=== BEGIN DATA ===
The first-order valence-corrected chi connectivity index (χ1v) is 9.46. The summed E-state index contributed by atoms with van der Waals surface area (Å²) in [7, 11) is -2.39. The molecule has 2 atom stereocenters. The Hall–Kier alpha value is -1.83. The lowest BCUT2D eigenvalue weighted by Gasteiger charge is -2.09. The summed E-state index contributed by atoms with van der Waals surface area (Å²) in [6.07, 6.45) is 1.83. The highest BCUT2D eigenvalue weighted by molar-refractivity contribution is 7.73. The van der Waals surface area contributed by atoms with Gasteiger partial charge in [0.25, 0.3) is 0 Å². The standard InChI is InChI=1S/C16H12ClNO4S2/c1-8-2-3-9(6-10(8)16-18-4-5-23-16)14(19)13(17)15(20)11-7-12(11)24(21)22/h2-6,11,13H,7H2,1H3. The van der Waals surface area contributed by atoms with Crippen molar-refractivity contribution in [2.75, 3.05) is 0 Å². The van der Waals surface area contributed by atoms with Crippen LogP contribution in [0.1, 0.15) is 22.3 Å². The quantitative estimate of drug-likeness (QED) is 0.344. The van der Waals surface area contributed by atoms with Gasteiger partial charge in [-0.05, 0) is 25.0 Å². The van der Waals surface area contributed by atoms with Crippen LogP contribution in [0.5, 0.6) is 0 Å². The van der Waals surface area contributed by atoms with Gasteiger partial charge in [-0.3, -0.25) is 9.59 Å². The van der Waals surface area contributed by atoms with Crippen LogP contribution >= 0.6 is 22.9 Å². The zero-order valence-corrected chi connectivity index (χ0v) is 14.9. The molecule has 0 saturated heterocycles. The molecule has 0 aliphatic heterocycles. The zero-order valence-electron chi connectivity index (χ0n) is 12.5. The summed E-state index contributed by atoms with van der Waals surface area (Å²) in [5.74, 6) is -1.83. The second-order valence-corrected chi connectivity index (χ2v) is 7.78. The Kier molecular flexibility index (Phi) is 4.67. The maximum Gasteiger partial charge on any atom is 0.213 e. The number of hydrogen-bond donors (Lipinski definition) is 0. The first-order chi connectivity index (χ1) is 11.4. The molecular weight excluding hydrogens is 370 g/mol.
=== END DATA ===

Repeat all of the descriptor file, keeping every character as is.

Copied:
The first-order valence-corrected chi connectivity index (χ1v) is 9.46. The summed E-state index contributed by atoms with van der Waals surface area (Å²) in [7, 11) is -2.39. The molecule has 2 atom stereocenters. The Hall–Kier alpha value is -1.83. The lowest BCUT2D eigenvalue weighted by Gasteiger charge is -2.09. The summed E-state index contributed by atoms with van der Waals surface area (Å²) in [6.07, 6.45) is 1.83. The highest BCUT2D eigenvalue weighted by molar-refractivity contribution is 7.73. The van der Waals surface area contributed by atoms with Gasteiger partial charge in [0.25, 0.3) is 0 Å². The standard InChI is InChI=1S/C16H12ClNO4S2/c1-8-2-3-9(6-10(8)16-18-4-5-23-16)14(19)13(17)15(20)11-7-12(11)24(21)22/h2-6,11,13H,7H2,1H3. The van der Waals surface area contributed by atoms with Crippen molar-refractivity contribution in [2.75, 3.05) is 0 Å². The van der Waals surface area contributed by atoms with Crippen LogP contribution in [0.1, 0.15) is 22.3 Å². The quantitative estimate of drug-likeness (QED) is 0.344. The van der Waals surface area contributed by atoms with Gasteiger partial charge in [-0.05, 0) is 25.0 Å². The van der Waals surface area contributed by atoms with Crippen LogP contribution in [0.5, 0.6) is 0 Å². The van der Waals surface area contributed by atoms with Gasteiger partial charge in [-0.3, -0.25) is 9.59 Å². The van der Waals surface area contributed by atoms with Crippen LogP contribution >= 0.6 is 22.9 Å². The zero-order valence-corrected chi connectivity index (χ0v) is 14.9. The molecule has 0 saturated heterocycles. The molecule has 0 aliphatic heterocycles. The zero-order valence-electron chi connectivity index (χ0n) is 12.5. The summed E-state index contributed by atoms with van der Waals surface area (Å²) in [5.74, 6) is -1.83. The second-order valence-corrected chi connectivity index (χ2v) is 7.78. The Kier molecular flexibility index (Phi) is 4.67. The maximum Gasteiger partial charge on any atom is 0.213 e. The number of hydrogen-bond donors (Lipinski definition) is 0. The first-order chi connectivity index (χ1) is 11.4. The molecular weight excluding hydrogens is 370 g/mol.